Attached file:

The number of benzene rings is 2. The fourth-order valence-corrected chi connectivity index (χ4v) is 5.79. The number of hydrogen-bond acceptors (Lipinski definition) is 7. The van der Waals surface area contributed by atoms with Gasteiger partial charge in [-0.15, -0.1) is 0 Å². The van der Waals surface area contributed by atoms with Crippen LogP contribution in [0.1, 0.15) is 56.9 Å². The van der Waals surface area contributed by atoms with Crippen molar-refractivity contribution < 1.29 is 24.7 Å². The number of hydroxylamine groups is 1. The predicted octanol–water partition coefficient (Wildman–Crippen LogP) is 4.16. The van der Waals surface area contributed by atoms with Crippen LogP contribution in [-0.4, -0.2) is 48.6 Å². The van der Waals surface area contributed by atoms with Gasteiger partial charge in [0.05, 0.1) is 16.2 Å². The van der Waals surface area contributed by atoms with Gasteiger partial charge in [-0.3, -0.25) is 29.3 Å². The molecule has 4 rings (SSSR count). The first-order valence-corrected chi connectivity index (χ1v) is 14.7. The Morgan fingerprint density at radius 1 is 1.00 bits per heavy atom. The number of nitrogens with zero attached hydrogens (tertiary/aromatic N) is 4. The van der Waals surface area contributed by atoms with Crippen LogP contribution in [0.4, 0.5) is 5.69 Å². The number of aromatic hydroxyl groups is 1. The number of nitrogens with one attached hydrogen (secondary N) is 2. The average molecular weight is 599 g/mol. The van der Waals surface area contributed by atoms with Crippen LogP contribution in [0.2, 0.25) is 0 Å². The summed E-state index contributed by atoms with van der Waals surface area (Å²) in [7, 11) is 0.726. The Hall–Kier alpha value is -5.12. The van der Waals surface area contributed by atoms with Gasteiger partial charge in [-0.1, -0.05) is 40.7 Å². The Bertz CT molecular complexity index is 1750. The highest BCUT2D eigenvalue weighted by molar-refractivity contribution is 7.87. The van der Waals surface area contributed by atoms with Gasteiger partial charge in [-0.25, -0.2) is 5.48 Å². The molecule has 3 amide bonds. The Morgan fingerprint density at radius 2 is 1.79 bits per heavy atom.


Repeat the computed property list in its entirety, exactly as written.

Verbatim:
The number of benzene rings is 2. The fourth-order valence-corrected chi connectivity index (χ4v) is 5.79. The number of hydrogen-bond acceptors (Lipinski definition) is 7. The van der Waals surface area contributed by atoms with Gasteiger partial charge in [-0.15, -0.1) is 0 Å². The van der Waals surface area contributed by atoms with Crippen LogP contribution in [0.1, 0.15) is 56.9 Å². The van der Waals surface area contributed by atoms with Crippen molar-refractivity contribution < 1.29 is 24.7 Å². The number of hydroxylamine groups is 1. The predicted octanol–water partition coefficient (Wildman–Crippen LogP) is 4.16. The van der Waals surface area contributed by atoms with Crippen LogP contribution in [-0.4, -0.2) is 48.6 Å². The van der Waals surface area contributed by atoms with Gasteiger partial charge in [0.05, 0.1) is 16.2 Å². The van der Waals surface area contributed by atoms with Gasteiger partial charge in [-0.3, -0.25) is 29.3 Å². The molecule has 4 rings (SSSR count). The first-order valence-corrected chi connectivity index (χ1v) is 14.7. The Morgan fingerprint density at radius 1 is 1.00 bits per heavy atom. The number of nitrogens with zero attached hydrogens (tertiary/aromatic N) is 4. The van der Waals surface area contributed by atoms with Crippen LogP contribution in [0.4, 0.5) is 5.69 Å². The number of aromatic hydroxyl groups is 1. The number of nitrogens with one attached hydrogen (secondary N) is 2. The average molecular weight is 599 g/mol. The van der Waals surface area contributed by atoms with Crippen LogP contribution in [0.2, 0.25) is 0 Å². The summed E-state index contributed by atoms with van der Waals surface area (Å²) in [7, 11) is 0.726. The Hall–Kier alpha value is -5.12. The van der Waals surface area contributed by atoms with Gasteiger partial charge in [-0.1, -0.05) is 40.7 Å². The Bertz CT molecular complexity index is 1750. The highest BCUT2D eigenvalue weighted by molar-refractivity contribution is 7.87. The van der Waals surface area contributed by atoms with Gasteiger partial charge in [-0.25, -0.2) is 5.48 Å². The molecule has 3 amide bonds. The Morgan fingerprint density at radius 2 is 1.79 bits per heavy atom.